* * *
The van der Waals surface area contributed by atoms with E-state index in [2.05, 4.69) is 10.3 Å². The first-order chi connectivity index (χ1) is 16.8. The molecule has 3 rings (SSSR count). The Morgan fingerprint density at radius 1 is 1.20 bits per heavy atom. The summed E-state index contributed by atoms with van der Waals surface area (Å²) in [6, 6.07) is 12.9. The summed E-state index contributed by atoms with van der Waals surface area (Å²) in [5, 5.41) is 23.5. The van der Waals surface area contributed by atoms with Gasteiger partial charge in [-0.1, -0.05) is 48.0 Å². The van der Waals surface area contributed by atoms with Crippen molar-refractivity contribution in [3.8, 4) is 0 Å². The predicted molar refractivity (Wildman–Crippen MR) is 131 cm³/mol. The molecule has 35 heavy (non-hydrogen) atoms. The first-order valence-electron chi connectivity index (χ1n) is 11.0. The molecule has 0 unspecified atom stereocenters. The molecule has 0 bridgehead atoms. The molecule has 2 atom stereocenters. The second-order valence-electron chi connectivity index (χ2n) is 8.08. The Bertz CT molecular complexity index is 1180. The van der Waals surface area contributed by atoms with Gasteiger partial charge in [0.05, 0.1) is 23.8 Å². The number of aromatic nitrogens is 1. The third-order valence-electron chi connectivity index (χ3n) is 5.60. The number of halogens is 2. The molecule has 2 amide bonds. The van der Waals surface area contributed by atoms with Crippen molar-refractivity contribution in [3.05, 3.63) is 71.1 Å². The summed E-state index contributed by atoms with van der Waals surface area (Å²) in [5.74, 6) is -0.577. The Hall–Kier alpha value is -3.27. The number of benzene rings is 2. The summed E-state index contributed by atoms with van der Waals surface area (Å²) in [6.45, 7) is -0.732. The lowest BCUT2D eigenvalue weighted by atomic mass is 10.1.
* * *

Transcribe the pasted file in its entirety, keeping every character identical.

The van der Waals surface area contributed by atoms with E-state index in [2.05, 4.69) is 10.3 Å². The first-order chi connectivity index (χ1) is 16.8. The molecule has 3 rings (SSSR count). The Morgan fingerprint density at radius 1 is 1.20 bits per heavy atom. The summed E-state index contributed by atoms with van der Waals surface area (Å²) in [6, 6.07) is 12.9. The summed E-state index contributed by atoms with van der Waals surface area (Å²) in [5, 5.41) is 23.5. The van der Waals surface area contributed by atoms with Gasteiger partial charge in [-0.1, -0.05) is 48.0 Å². The van der Waals surface area contributed by atoms with Crippen molar-refractivity contribution in [3.8, 4) is 0 Å². The predicted molar refractivity (Wildman–Crippen MR) is 131 cm³/mol. The molecule has 35 heavy (non-hydrogen) atoms. The first-order valence-electron chi connectivity index (χ1n) is 11.0. The molecule has 0 unspecified atom stereocenters. The molecule has 0 bridgehead atoms. The molecule has 2 atom stereocenters. The second-order valence-electron chi connectivity index (χ2n) is 8.08. The Bertz CT molecular complexity index is 1180. The van der Waals surface area contributed by atoms with Gasteiger partial charge in [0.05, 0.1) is 23.8 Å². The number of aromatic nitrogens is 1. The third-order valence-electron chi connectivity index (χ3n) is 5.60. The number of halogens is 2. The molecule has 2 amide bonds. The van der Waals surface area contributed by atoms with Crippen molar-refractivity contribution in [3.05, 3.63) is 71.1 Å². The summed E-state index contributed by atoms with van der Waals surface area (Å²) in [5.74, 6) is -0.577. The Hall–Kier alpha value is -3.27. The number of benzene rings is 2. The summed E-state index contributed by atoms with van der Waals surface area (Å²) in [6.45, 7) is -0.732. The lowest BCUT2D eigenvalue weighted by atomic mass is 10.1.